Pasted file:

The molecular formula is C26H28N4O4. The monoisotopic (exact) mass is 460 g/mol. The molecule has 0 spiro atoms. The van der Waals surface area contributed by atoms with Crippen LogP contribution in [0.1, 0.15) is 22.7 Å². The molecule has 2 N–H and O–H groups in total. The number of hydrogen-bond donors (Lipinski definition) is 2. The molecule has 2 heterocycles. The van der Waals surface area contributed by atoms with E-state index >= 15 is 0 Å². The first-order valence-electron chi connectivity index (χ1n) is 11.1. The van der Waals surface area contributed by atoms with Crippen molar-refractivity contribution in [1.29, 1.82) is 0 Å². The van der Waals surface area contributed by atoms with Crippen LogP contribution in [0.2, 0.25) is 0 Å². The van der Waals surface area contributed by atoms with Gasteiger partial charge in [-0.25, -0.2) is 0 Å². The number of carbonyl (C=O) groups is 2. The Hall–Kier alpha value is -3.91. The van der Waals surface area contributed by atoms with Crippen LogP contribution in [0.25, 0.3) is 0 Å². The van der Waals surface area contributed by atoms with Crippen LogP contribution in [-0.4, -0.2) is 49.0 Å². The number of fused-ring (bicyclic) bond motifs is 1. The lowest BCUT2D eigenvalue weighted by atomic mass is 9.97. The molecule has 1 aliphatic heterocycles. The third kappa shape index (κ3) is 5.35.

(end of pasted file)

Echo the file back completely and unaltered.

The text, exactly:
The molecular formula is C26H28N4O4. The monoisotopic (exact) mass is 460 g/mol. The molecule has 0 spiro atoms. The van der Waals surface area contributed by atoms with Crippen LogP contribution in [0.1, 0.15) is 22.7 Å². The molecule has 2 N–H and O–H groups in total. The number of hydrogen-bond donors (Lipinski definition) is 2. The molecule has 2 heterocycles. The van der Waals surface area contributed by atoms with E-state index >= 15 is 0 Å². The first-order valence-electron chi connectivity index (χ1n) is 11.1. The van der Waals surface area contributed by atoms with Crippen molar-refractivity contribution in [1.29, 1.82) is 0 Å². The van der Waals surface area contributed by atoms with Crippen LogP contribution in [0.2, 0.25) is 0 Å². The van der Waals surface area contributed by atoms with Gasteiger partial charge in [-0.25, -0.2) is 0 Å². The number of carbonyl (C=O) groups is 2. The Hall–Kier alpha value is -3.91. The van der Waals surface area contributed by atoms with Crippen LogP contribution in [0.25, 0.3) is 0 Å². The van der Waals surface area contributed by atoms with Crippen LogP contribution in [-0.4, -0.2) is 49.0 Å². The number of fused-ring (bicyclic) bond motifs is 1. The lowest BCUT2D eigenvalue weighted by atomic mass is 9.97. The molecule has 1 aliphatic heterocycles. The third kappa shape index (κ3) is 5.35.